Arthur Stace writing his message, Eternity in Sydney Courtesy National Library of Australia (nla.pic-vn3107050)

Arthur Stace writing his message, Eternity in Sydney Courtesy National Library of Australia (nla.pic-vn3107050)

The 30 July 2017 marks 50 years since the death of a mysterious identity who inscribed the word ‘Eternity’ on Sydney’s pavements for 34 years. The Dictionary of Sydney chronicles the stories of many of this city’s interesting citizens, but perhaps none are more enigmatic than Arthur Stace or, as he became known, Mr Eternity. 

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Arthur Stace was born in Redfern in 1885. His parents were alcoholics and he soon became a ward of the state, also acquiring a drinking habit by the time he entered the workforce aged 14. He worked as a ‘cockatoo’ or scout for brothels and illegal establishments. He served in the First World War in France and was discharged as medically unfit in 1918.

Back in Sydney, Stace started drinking again but stopped after he attended church at St Barnabas, Broadway in 1930. He worked as a janitor at the Burton Street Baptist Tabernacle in Darlinghurst and in 1932 heard a sermon by the Reverend John G Ridley, during which the word ‘eternity’ was repeated. After this sermon Stace claimed that though he could hardly have spelt his own name, let alone the word eternity, ‘it came out smoothly in beautiful copperplate script’.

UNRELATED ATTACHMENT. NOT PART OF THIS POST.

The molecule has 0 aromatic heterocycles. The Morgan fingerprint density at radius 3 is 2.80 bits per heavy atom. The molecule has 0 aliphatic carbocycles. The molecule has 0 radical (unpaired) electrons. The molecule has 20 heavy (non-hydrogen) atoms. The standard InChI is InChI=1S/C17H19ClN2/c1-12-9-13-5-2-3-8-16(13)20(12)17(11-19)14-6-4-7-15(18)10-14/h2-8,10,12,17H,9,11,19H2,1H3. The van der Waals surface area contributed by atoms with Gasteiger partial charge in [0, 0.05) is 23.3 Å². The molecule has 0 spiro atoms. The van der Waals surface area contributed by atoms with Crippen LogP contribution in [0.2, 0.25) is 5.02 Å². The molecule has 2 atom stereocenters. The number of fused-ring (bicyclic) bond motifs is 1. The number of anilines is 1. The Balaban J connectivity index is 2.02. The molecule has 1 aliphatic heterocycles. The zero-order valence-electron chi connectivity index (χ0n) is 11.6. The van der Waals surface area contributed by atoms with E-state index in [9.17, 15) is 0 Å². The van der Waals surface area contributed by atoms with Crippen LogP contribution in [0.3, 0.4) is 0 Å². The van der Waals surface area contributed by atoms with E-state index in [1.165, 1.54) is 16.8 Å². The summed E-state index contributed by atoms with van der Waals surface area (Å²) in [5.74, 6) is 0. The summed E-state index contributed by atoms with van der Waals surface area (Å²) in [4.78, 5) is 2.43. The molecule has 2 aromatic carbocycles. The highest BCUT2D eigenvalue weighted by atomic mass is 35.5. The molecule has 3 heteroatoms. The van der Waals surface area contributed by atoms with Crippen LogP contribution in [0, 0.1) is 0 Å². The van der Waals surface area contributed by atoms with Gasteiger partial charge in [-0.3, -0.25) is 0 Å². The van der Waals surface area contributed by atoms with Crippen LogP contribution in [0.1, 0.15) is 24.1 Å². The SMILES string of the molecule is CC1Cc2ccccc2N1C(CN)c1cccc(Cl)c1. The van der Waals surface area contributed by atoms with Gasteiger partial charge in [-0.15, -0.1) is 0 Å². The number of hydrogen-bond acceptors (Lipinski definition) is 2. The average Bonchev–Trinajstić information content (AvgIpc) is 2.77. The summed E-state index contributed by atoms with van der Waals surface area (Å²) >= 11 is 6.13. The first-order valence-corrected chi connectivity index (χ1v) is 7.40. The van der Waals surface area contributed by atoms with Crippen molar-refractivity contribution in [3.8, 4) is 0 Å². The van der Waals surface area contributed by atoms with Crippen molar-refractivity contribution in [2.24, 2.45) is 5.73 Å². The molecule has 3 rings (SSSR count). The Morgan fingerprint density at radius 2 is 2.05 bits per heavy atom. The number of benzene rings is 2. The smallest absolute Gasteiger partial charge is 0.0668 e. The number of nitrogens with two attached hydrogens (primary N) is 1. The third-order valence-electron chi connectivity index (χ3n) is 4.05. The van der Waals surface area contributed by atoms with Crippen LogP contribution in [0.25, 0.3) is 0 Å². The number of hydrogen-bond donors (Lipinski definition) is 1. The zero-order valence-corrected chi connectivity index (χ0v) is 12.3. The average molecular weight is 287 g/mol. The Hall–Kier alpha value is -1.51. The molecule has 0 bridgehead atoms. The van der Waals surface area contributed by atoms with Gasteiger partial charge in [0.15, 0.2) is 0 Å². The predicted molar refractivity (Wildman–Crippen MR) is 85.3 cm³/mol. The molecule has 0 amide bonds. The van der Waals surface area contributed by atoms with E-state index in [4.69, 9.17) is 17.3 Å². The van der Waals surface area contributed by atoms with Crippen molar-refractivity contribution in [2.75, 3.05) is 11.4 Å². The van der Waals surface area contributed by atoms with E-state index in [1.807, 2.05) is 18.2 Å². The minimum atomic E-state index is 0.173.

The Sun-Herald, 1 November 1953 , p3

The Sun-Herald, 1 November 1953 , p3

For the next 34 years, Stace wrote the word on Sydney’s pavements an estimated more than half a million times before he died of a stroke on 30 July 1967.

His identity was only been discovered in 1956.

Since his death, Mr Eternity has been remembered in poetry, film and artworks. Eternity was emblazoned across the Sydney Harbour Bridge at New Year’s Eve 1999 and, in 2013, the Eternity Playhouse opened in the restored Burton Street Baptist Tabernacle where Stace first heard that sermon.

The poet and novelist, Dorothy Porter, said Sydney’s obsession with Mr Eternity was a reflection of the city’s impermanence:

Sydney has a dreadful history of wiping out itself – in the 1960s especially, when everything got razed, covered over with concrete…perhaps [Stace] appeals to us as a symbol of that past, that other lost Sydney and its history.

Go to the Dictionary  of Sydney to read Shirley Fitzgerald‘s entry on Arthur Stace and follow the connections to see where else Arthur Stace is mentioned on the Dictionary  https://dictionaryofsydney.org/person/stace_arthur

 Harbour bridge with 'Eternity' illuminated sign 31 December 1999 Courtesy City of Sydney Archives (NSCA CRS 1004/2)

Harbour bridge with ‘Eternity’ illuminated sign 31 December 1999 Courtesy City of Sydney Archives (NSCA CRS 1004/2)

 

Nicole Cama is a professional historian, writer and curator, and the Executive Officer of the History Council of NSW.
She appears on 2SER on behalf of the Dictionary of Sydney in a voluntary capacity.

Listen to the podcast with Nicole & Nic here, and tune in to 2SER Breakfast with Nic Healey on 107.3 every Wednesday morning at 8:15-8:20am to hear more from the Dictionary of Sydney.

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